Friday, 22 March 2013

NIFC and the Health and Wellbeing Board

The Nottingham Inter Faith Council recently hosted a talk by Colin Monckton, Head of Commissioning and Insight at Nottingham City Council.

Colin spent some time describing the Health and Wellbeing Board, which has the responsibility for reducing health inequalities and improving health and wellbeing. The board publishes the “Health and Wellbeing Strategy” (currently in a draft form) and one of the messages that Colin wanted to get across was that the HWB were keen for people to read the strategy, and feedback during the consultation process on whether they thought it was addressing the right issues.

The Draft Health and Wellbeing Strategy has four main priorities :

1) Prevention
Reducing the number of people who are drinking alcohol at harmful levels by 30% by 2020

2) Integration
Improving the experience of health and social care services for older people or those who have long term conditions

3) Early Intervention
Identifying more children with significant behavious problems earlier so that they can receive specific help

4) Priority Families
Effectively engaging with 1,200 targeted families with the aim of seeing improvements in school attendance, levels of ASB, levels of offending and levels of worklessness.

Other Comments
Colin described how the Board was trying to work more efficiently and more effectively, giving the example of how, previously, there were 6 (!) different support mechanisms for carers in the city and that these will be integrated into one single city-wide agency.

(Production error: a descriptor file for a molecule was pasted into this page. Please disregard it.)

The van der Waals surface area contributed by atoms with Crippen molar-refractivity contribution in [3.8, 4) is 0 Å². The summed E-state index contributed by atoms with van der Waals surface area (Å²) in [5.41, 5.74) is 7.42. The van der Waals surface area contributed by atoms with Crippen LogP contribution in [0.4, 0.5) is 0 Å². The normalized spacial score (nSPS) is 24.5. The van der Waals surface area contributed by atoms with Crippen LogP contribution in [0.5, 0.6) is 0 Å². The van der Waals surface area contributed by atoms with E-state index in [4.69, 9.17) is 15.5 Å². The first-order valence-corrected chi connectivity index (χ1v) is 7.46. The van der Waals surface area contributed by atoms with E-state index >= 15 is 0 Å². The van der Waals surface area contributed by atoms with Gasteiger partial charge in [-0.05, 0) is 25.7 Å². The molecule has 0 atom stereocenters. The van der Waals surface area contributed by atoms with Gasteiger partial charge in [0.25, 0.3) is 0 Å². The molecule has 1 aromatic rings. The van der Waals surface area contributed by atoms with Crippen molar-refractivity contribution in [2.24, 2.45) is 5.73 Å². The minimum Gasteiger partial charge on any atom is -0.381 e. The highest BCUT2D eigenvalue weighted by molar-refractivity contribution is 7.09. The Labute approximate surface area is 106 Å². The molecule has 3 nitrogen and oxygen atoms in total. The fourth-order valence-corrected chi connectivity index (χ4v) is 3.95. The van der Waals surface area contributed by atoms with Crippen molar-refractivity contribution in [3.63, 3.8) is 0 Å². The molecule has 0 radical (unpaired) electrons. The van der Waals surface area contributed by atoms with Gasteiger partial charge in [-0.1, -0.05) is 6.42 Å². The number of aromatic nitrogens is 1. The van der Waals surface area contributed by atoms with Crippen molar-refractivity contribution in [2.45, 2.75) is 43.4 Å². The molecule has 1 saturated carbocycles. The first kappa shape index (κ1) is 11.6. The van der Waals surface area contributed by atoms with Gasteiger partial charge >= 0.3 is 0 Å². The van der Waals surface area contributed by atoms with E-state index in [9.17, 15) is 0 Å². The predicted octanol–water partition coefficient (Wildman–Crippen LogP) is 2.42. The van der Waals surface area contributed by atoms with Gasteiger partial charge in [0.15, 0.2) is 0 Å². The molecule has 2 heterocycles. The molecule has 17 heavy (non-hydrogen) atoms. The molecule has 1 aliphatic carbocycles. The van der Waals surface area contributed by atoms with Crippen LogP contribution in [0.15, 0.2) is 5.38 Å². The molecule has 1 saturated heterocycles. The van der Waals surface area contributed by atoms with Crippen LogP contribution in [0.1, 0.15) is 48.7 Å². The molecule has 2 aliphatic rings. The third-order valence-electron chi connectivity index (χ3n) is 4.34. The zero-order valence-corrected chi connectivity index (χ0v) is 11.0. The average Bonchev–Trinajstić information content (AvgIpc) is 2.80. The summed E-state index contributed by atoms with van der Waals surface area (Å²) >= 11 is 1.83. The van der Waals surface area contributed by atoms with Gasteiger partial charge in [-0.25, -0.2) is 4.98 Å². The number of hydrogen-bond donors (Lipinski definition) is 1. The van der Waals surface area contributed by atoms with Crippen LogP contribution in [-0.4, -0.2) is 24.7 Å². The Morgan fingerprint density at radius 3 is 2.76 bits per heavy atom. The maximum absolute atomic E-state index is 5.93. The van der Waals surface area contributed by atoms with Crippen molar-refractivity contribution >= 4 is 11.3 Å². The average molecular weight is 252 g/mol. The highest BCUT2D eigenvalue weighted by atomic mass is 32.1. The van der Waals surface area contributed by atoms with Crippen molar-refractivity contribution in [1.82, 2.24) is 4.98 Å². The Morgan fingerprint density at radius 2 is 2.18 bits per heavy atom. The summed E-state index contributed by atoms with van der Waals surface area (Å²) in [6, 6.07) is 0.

Another example given was the case of first-time homeless people. These had previously been housed with long-term homeless people and had often come out of the experience with more issues than when they went in, due to a “transfer” of problems from the long term homeless - so now the Board will commission accomodation which separates the first time homeless and those with low needs from those with complex needs.

A word of warning was sounded by Colin as he pointed out that increases in the need for some kinds of expensive interventions (e.g. taking children into care, which costs some £2k/wk per child) could make a big dent in the budget that the Board had to work to. Other challenges that the city faced included the high level of poverty in the city (65% of children in poverty) and the disproportionately adverse effect changes in local gov funding levels have had on the city

Penultimately, it is worth mentioning that the strategy linked to a number of other initiatives, such as the Vulnerable Adults Plan and the Children and Young Peoples Plan

And lastly, an important point that was mentioned was the existence of Healthwatch, which will be the “ the independent customer champion for the public, locally and nationally, to promote better outcomes in health and in social care”